The article addresses some ways to deal with changing finances and talks about things to think about when deciding on how to distribute your property. They start with a scenario of your son being a struggling actor, and your daughter being a successful software developer:
A better solution: Bequeath your children an equal amount upon your death, but make gifts as needed to them while you are alive if you can afford it. Want to help your daughter with your grandchildren's education? Contribute to their 529 college savings plans. (The IRS allows you to make the equivalent of five years' worth of gifts to a 529 all at once - that's $65,000 a child, or $130,000 if given by a couple.) The struggling actor is trying to buy a home? Help him with the down payment.
There are exceptions to the "equal" rule, however. A disabled child who is dependent on you will probably require a bigger share of your assets, which you can provide through a so-called special-needs trust. A child who works in the family business may deserve a larger share of it than one who doesn't. No matter what you decide, explain your thinking so that your kids won't have wrenching and potentially costly disputes later...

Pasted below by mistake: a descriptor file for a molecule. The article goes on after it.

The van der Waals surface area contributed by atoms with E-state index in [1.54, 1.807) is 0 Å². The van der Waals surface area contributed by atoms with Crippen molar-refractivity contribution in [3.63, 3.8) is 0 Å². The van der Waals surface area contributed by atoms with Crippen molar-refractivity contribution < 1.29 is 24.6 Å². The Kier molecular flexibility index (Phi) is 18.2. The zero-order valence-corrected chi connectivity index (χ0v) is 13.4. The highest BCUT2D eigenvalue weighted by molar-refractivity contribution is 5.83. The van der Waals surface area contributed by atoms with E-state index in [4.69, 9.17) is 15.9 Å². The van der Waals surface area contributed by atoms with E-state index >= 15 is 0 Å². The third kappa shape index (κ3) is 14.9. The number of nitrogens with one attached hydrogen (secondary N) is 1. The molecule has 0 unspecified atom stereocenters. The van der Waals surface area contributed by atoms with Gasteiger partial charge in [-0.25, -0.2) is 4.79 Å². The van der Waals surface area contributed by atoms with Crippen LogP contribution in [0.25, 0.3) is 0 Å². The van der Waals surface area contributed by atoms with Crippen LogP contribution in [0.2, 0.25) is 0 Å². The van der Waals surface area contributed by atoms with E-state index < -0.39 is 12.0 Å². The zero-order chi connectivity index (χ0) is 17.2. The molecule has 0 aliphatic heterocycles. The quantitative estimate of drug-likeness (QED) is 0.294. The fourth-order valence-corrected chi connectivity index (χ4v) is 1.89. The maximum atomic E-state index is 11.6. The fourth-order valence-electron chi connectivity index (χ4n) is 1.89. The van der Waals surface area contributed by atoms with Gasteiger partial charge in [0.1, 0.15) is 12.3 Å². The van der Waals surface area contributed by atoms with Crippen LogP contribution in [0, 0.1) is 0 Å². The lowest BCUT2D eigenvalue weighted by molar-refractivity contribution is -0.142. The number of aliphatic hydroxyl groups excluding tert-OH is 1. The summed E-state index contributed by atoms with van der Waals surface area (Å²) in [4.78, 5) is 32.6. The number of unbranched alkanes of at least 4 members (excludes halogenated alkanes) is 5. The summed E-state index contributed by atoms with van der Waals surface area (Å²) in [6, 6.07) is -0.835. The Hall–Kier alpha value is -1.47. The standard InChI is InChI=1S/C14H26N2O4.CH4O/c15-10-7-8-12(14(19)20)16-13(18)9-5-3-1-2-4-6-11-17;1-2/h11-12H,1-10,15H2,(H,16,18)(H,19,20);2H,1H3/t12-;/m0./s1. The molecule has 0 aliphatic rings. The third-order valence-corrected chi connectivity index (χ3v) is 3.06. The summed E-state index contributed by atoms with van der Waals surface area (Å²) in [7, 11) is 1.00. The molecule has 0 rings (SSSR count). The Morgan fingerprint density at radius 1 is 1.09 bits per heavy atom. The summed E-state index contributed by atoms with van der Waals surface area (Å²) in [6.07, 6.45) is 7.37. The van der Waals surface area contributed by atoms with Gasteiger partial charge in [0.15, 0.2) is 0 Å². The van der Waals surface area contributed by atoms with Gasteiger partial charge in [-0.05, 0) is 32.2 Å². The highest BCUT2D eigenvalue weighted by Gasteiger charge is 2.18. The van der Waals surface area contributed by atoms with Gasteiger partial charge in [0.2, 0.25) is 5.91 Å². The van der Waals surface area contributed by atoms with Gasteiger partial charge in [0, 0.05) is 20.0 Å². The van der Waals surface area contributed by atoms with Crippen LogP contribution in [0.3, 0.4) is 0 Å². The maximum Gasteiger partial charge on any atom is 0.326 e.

The article also talks about ways to include charitable giving in your plan, as well as when to revisit your plan. I think the main thing is to make sure you let you attorney know all of your concerns upfront, and to answer their questions honestly. Also, let your attorney know when a change occurs in the family, or if your wishes change. Lastly, talking to your family about your plan and your decisions can do wonders to keep the peace after you've passed.
If you are ready to get started on a new plan, or want to update an old one, call my office for an appointment at 781-749-2284.